iTunes Plus upgrades go à la carte
If you’ve been skipping the daily double-wet-cappuccino in order to save enough money to upgrade your iTunes library to the DRM-free iTunes Plus format, you can put coffee back on the menu. Apple has dispensed with the iTunes Store all-or-nothing upgrade policy.
Until today, anyone who wished to upgrade his or her music from iTunes’ protected format to iTunes Plus was required to upgrade every track in his or her library. That’s no longer the case. Travel to the iTunes Plus upgrade page (which you can do by clicking on the Upgrade To iTunes Plus link on the Store’s Home page) and you’ll discover that not only can you click on a large Buy All button to upgrade your entire protected collection, but you can now click Buy buttons next to the protected albums or tracks in your library. When you first do so, you’ll be prompted to agree to a new license agreement. Once you do that, you’re free to upgrade songs, albums, or music videos individually.
Prices haven’t changed. It still costs 30-cents to upgrade a track, approximately one-third of an album’s current purchase price to upgrade the album ($9.99 albums can be upgraded for $3), and it costs 60 cents to upgrade a music video.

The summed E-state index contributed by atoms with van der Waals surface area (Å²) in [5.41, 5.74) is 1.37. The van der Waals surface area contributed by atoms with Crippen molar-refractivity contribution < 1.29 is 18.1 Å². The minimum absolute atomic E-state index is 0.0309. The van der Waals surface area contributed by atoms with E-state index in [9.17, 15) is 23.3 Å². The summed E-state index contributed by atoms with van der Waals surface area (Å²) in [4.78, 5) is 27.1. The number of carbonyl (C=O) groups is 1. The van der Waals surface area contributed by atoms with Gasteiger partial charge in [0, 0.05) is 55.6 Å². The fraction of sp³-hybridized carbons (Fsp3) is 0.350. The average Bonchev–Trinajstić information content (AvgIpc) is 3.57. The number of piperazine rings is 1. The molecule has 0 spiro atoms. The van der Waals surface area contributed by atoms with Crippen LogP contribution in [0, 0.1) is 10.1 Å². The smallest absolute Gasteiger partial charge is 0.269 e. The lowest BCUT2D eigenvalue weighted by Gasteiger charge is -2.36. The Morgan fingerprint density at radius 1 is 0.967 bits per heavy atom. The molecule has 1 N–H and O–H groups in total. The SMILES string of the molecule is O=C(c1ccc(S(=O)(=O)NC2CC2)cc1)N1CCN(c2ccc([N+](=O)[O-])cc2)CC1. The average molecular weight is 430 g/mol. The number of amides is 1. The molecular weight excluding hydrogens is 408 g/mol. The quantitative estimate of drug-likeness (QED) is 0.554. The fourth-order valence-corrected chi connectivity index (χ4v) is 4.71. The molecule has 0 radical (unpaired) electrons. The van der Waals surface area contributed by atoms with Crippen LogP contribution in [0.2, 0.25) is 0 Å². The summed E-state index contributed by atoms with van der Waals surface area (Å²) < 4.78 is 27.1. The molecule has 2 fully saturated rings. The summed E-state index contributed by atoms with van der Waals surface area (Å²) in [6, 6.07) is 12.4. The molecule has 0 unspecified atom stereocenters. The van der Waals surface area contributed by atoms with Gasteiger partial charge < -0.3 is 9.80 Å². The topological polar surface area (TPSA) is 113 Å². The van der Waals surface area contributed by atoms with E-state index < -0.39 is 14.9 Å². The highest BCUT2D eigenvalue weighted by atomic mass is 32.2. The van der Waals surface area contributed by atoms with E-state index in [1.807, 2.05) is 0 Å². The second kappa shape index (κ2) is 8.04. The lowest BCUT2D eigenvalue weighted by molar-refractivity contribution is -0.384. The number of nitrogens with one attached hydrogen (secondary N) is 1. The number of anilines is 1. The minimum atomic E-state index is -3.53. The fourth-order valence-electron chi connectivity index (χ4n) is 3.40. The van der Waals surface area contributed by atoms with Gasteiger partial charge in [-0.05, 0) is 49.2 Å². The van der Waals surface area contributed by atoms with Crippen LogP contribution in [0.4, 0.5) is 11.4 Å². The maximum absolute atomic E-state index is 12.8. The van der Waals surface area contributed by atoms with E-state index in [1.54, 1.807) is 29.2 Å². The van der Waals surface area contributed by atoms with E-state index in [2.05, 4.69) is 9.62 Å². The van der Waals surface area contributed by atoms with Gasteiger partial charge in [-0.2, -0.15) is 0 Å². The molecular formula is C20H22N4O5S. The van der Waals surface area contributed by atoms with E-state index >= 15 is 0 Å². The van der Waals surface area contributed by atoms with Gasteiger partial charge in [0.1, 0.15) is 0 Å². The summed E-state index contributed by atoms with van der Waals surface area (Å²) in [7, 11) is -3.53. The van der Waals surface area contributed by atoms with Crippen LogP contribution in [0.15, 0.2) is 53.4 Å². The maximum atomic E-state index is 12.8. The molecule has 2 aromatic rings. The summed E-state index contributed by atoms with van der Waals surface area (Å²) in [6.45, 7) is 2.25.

Important note: If you use iTunes’ Shopping Cart for purchasing media and add an album to that Shopping Cart, it will be listed at full price rather than the upgrade price. Click the Shopping Cart’s Buy Now button and you will pay full price for the album ($9.99 versus $3, for example). For this reason, until Apple irons out this glitch, be sure to set iTunes’ Store preference to Buy and Download Using 1-Click.
At Macworld Expo in January, Apple announced that the iTunes Store's entire catalog would finally be available as 256-kpbs AAC files free of any digital rights management restrictions. The transition is expected to be complete by the end of March 2009.